Virtual Screening, Molecular Docking Study, Characterization, And In-Vitro Antibacterial Evaluation of Piperazine Derivatives
Background: Bacterial infections and the dilemma of increasing resistance against the available antibiotics demanded new medicines in this field without the wastage of time and material. Docking has been considered as an In-Silico technology that utilizes computer tools to find and screen most susceptible compounds (ligands) against the target proteins (enzymes) with less time and cost consumption.
Objective: This research plan presentsderivatization as a potential and viable answer to explicate the issues of bacterial resistance by applying In-Silicotools to find new analogues with antibacterial activity.
Methodology: First of all a library of piperazine containing compounds was virtually scrutinized against three antimicrobial enzymes Dihydropteroate synthetase, Isoleucyl transfer RNA synthetase, and DNA gyrasehaving PDB IDs 2VEG, 1JZQ, and 3TTZ, respectively using Molecular Operating Environment (MOE version 2015.01) software. Five compounds were selected from the docking study which were then further obtained and explored for their antibacterial potential by KirbyBauer method.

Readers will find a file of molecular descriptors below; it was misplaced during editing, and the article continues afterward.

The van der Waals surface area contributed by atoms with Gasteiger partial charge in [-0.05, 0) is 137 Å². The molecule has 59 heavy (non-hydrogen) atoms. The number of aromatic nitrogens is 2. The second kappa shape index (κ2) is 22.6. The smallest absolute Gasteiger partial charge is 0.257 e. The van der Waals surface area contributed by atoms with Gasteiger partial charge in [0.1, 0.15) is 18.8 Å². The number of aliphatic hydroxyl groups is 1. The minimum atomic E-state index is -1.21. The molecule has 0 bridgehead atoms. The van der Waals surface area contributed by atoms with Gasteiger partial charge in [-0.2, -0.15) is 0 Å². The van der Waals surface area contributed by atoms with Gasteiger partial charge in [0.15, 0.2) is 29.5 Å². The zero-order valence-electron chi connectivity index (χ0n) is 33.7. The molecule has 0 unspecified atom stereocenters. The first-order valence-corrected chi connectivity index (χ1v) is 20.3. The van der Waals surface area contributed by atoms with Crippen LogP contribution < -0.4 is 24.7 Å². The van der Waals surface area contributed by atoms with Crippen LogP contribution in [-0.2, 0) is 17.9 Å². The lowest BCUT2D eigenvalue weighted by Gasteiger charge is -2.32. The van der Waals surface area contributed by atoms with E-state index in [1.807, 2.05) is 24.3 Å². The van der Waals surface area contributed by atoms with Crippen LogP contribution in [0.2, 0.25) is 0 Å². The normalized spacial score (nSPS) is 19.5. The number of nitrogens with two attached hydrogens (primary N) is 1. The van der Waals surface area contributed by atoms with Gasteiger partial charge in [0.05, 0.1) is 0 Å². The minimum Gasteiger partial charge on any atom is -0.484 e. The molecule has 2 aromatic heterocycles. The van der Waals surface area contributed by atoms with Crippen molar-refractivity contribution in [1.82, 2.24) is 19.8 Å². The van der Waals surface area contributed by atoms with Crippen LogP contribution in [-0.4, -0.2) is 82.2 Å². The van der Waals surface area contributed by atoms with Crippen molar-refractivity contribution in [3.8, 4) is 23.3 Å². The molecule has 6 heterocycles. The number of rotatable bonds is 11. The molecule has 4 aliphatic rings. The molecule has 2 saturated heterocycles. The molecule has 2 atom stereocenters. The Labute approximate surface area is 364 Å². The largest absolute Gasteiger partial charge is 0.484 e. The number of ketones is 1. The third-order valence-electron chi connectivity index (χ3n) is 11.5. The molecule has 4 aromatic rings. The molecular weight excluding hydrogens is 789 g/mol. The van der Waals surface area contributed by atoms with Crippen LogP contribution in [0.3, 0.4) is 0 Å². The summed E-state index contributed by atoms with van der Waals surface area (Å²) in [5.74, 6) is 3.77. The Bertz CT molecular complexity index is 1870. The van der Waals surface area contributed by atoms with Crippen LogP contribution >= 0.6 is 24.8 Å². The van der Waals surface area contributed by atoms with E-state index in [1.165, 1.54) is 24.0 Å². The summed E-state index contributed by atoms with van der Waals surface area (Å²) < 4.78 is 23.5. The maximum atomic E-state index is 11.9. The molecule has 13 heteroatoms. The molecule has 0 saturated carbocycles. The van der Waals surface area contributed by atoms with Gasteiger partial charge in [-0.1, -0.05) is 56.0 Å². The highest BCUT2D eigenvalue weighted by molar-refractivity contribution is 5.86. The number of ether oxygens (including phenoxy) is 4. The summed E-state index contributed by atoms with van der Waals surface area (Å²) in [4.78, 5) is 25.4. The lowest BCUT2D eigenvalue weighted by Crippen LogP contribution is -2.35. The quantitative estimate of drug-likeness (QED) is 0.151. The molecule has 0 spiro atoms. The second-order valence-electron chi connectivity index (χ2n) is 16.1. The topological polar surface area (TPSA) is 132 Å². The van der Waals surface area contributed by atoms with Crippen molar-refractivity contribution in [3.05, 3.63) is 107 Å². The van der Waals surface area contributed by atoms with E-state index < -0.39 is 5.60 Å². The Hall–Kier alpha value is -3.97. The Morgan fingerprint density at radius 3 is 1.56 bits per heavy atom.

Results: It was observed that almost all the five compounds were effective in inhibiting the growth of tested bacterial strains. Compound C-1, C-3 and C-4 were proved to be the most active antibacterial agents who could be related to their docking score as well as to the binding of ligand at the binding pocket site.
Conclusion: The outcomes of the present study are encouraging enough to support the use of In-Silico tool and derivatization in the rapid discovery of antibacterial agents to overcome the problem of bacterial resistance.
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